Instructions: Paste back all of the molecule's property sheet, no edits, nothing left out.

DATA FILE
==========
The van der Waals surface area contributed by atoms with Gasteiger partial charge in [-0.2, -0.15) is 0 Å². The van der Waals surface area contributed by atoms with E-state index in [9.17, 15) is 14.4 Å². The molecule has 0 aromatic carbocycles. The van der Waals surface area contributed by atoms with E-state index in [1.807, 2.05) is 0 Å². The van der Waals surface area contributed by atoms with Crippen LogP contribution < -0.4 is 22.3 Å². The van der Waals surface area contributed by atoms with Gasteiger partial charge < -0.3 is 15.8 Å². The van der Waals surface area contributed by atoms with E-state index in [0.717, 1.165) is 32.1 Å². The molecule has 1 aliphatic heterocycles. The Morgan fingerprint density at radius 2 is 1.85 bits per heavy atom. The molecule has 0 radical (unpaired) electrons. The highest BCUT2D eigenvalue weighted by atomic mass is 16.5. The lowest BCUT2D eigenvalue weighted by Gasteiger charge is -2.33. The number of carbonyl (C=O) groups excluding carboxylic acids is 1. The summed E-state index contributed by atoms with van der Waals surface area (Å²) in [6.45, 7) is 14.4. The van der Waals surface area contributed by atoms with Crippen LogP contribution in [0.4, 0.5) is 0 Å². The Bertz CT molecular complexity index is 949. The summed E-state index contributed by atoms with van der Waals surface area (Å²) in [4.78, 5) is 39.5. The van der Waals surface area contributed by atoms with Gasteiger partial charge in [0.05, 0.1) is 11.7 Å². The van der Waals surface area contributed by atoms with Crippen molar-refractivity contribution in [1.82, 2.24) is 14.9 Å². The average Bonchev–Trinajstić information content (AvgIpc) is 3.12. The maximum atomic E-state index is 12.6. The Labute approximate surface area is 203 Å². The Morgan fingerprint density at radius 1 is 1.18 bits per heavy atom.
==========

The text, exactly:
The van der Waals surface area contributed by atoms with Gasteiger partial charge in [-0.2, -0.15) is 0 Å². The van der Waals surface area contributed by atoms with E-state index in [9.17, 15) is 14.4 Å². The molecule has 0 aromatic carbocycles. The van der Waals surface area contributed by atoms with E-state index in [1.807, 2.05) is 0 Å². The van der Waals surface area contributed by atoms with Crippen LogP contribution < -0.4 is 22.3 Å². The van der Waals surface area contributed by atoms with Gasteiger partial charge < -0.3 is 15.8 Å². The van der Waals surface area contributed by atoms with E-state index in [0.717, 1.165) is 32.1 Å². The molecule has 1 aliphatic heterocycles. The Morgan fingerprint density at radius 2 is 1.85 bits per heavy atom. The molecule has 0 radical (unpaired) electrons. The highest BCUT2D eigenvalue weighted by atomic mass is 16.5. The lowest BCUT2D eigenvalue weighted by Gasteiger charge is -2.33. The number of carbonyl (C=O) groups excluding carboxylic acids is 1. The summed E-state index contributed by atoms with van der Waals surface area (Å²) in [6.45, 7) is 14.4. The van der Waals surface area contributed by atoms with Crippen LogP contribution in [0.4, 0.5) is 0 Å². The Bertz CT molecular complexity index is 949. The summed E-state index contributed by atoms with van der Waals surface area (Å²) in [4.78, 5) is 39.5. The van der Waals surface area contributed by atoms with Gasteiger partial charge in [0.05, 0.1) is 11.7 Å². The van der Waals surface area contributed by atoms with Crippen molar-refractivity contribution in [1.82, 2.24) is 14.9 Å². The average Bonchev–Trinajstić information content (AvgIpc) is 3.12. The maximum atomic E-state index is 12.6. The Labute approximate surface area is 203 Å². The Morgan fingerprint density at radius 1 is 1.18 bits per heavy atom.